[Cfrg] Curve manipulation, revisited

"D. J. Bernstein" <djb@cr.yp.to> Wed, 24 December 2014 22:47 UTC

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Subject: [Cfrg] Curve manipulation, revisited
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Once upon a time, Microsoft said that it was a "requirement" to have
"rigid parameter generation for primes and curve constants" given the
"security level". Microsoft also said that the "mandatory" security
levels were "128-bit and 256-bit", and that 192-bit was optional.
Microsoft's accompanying paper listed their "chosen twisted Edwards
curves" for seven different bit lengths of primes at these "levels":

   * "ed-255-mers" ("128"): -x^2+y^2 = 1+60055x^2y^2 mod 2^255-765;
   * "ed-256-mers" ("128"): -x^2+y^2 = 1+15342x^2y^2 mod 2^256-189;
   * "ed-383-mers" ("192"): -x^2+y^2 = 1+523990x^2y^2 mod 2^383-421;
   * "ed-384-mers" ("192"): -x^2+y^2 = 1+333194x^2y^2 mod 2^384-317;
   * "ed-511-mers" ("256"): -x^2+y^2 = 1+1097597x^2y^2 mod 2^511-481;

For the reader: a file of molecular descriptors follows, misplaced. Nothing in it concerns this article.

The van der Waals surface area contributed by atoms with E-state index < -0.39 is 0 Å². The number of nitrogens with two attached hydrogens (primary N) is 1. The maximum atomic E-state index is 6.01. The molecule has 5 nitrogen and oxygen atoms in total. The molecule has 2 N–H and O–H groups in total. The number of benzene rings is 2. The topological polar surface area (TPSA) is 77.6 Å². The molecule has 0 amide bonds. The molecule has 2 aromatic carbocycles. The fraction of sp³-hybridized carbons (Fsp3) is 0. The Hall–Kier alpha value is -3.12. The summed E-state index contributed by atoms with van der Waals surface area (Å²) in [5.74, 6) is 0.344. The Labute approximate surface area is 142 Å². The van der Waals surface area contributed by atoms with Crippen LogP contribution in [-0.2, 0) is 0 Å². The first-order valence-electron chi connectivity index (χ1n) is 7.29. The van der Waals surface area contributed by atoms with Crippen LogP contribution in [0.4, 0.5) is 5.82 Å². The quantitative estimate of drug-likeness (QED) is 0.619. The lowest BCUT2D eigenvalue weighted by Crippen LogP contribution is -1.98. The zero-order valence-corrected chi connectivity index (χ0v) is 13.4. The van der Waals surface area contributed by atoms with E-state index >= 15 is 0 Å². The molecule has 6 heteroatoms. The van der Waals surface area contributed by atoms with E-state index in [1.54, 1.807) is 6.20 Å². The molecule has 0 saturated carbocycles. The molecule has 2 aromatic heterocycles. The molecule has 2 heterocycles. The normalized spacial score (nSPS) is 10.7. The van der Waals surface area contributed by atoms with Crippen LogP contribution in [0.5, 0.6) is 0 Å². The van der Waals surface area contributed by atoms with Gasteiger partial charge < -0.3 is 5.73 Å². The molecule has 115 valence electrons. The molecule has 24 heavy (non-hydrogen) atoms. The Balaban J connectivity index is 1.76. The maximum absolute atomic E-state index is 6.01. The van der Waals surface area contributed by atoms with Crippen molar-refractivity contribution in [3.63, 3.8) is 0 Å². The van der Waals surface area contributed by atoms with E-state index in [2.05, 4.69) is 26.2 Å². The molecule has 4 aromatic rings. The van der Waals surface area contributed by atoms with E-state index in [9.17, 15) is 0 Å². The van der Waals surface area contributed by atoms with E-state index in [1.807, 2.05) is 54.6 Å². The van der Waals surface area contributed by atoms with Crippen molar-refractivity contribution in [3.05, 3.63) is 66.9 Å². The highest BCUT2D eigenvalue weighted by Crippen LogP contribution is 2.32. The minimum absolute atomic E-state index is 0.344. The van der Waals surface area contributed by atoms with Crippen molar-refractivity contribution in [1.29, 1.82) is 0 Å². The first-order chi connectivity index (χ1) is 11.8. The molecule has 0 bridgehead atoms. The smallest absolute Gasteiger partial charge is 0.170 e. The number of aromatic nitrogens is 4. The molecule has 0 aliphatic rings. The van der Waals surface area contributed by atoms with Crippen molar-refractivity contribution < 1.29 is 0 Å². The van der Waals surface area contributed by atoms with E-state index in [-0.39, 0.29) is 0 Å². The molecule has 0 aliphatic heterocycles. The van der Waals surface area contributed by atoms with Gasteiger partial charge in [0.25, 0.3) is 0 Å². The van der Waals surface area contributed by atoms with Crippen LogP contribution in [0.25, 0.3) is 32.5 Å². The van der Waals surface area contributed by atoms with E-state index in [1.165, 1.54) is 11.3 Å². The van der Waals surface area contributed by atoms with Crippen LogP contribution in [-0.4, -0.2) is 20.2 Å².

* "ed-512-mers" ("256"): -x^2+y^2 = 1+637608x^2y^2 mod 2^512-569;
   * "ed-521-mers" ("256"): -x^2+y^2 = 1+550440x^2y^2 mod 2^521-1; and
   * six curves for additional "mont" primes at these bit lengths.

On top of that they listed 13 more Weierstrass curves, for a total of 26
"chosen" curves.

Microsoft chose 6 of these curves as "Nothing Up My Sleeves" curves.
2^255-765, 2^383-421, 2^511-481, and 2^521-1 were discarded: Microsoft
made the (quite puzzling) claim that prime bit lengths not divisible by
8 "introduce interoperability and implementation problems". (The "mont"
primes were also discarded in favor of the "mers" primes, also with
highly unclear justification.)

Suddenly, a few weeks ago, Microsoft changed almost every detail of its